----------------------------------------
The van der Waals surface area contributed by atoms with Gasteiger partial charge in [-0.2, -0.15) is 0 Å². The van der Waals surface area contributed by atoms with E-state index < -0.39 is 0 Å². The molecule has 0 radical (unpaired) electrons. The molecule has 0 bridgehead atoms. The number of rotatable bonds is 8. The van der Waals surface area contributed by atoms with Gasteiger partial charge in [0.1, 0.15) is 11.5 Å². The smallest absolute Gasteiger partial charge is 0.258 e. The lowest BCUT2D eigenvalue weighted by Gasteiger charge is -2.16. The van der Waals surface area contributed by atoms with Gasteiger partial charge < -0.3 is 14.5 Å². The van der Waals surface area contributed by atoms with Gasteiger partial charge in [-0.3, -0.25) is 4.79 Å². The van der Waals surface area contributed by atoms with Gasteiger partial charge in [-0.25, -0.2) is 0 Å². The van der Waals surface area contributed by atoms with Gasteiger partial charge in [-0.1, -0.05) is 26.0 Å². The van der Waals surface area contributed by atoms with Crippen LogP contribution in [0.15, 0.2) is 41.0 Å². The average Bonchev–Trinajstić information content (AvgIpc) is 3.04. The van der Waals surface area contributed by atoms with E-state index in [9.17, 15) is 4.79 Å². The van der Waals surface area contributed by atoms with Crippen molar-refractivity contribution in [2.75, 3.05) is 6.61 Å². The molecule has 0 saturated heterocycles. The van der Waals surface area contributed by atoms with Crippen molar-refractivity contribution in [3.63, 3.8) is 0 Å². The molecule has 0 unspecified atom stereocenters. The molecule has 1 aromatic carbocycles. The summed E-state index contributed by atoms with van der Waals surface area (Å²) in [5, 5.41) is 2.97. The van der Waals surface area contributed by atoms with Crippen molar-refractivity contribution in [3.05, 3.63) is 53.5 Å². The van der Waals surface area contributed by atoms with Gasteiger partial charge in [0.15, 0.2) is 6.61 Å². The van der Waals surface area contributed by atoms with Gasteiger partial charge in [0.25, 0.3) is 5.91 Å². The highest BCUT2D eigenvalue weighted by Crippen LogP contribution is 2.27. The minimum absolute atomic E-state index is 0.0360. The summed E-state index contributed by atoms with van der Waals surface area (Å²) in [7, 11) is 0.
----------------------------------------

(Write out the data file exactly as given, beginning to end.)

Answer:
The van der Waals surface area contributed by atoms with Gasteiger partial charge in [-0.2, -0.15) is 0 Å². The van der Waals surface area contributed by atoms with E-state index < -0.39 is 0 Å². The molecule has 0 radical (unpaired) electrons. The molecule has 0 bridgehead atoms. The number of rotatable bonds is 8. The van der Waals surface area contributed by atoms with Gasteiger partial charge in [0.1, 0.15) is 11.5 Å². The smallest absolute Gasteiger partial charge is 0.258 e. The lowest BCUT2D eigenvalue weighted by Gasteiger charge is -2.16. The van der Waals surface area contributed by atoms with Gasteiger partial charge < -0.3 is 14.5 Å². The van der Waals surface area contributed by atoms with Gasteiger partial charge in [-0.3, -0.25) is 4.79 Å². The van der Waals surface area contributed by atoms with Gasteiger partial charge in [-0.25, -0.2) is 0 Å². The van der Waals surface area contributed by atoms with Gasteiger partial charge in [-0.1, -0.05) is 26.0 Å². The van der Waals surface area contributed by atoms with Crippen LogP contribution in [0.15, 0.2) is 41.0 Å². The average Bonchev–Trinajstić information content (AvgIpc) is 3.04. The van der Waals surface area contributed by atoms with E-state index in [9.17, 15) is 4.79 Å². The van der Waals surface area contributed by atoms with Crippen molar-refractivity contribution in [2.75, 3.05) is 6.61 Å². The molecule has 0 saturated heterocycles. The van der Waals surface area contributed by atoms with Crippen molar-refractivity contribution in [3.63, 3.8) is 0 Å². The molecule has 0 unspecified atom stereocenters. The molecule has 1 aromatic carbocycles. The summed E-state index contributed by atoms with van der Waals surface area (Å²) in [5, 5.41) is 2.97. The van der Waals surface area contributed by atoms with Crippen molar-refractivity contribution in [3.05, 3.63) is 53.5 Å². The van der Waals surface area contributed by atoms with Gasteiger partial charge in [0.15, 0.2) is 6.61 Å². The van der Waals surface area contributed by atoms with Gasteiger partial charge in [0.25, 0.3) is 5.91 Å². The highest BCUT2D eigenvalue weighted by Crippen LogP contribution is 2.27. The minimum absolute atomic E-state index is 0.0360. The summed E-state index contributed by atoms with van der Waals surface area (Å²) in [7, 11) is 0.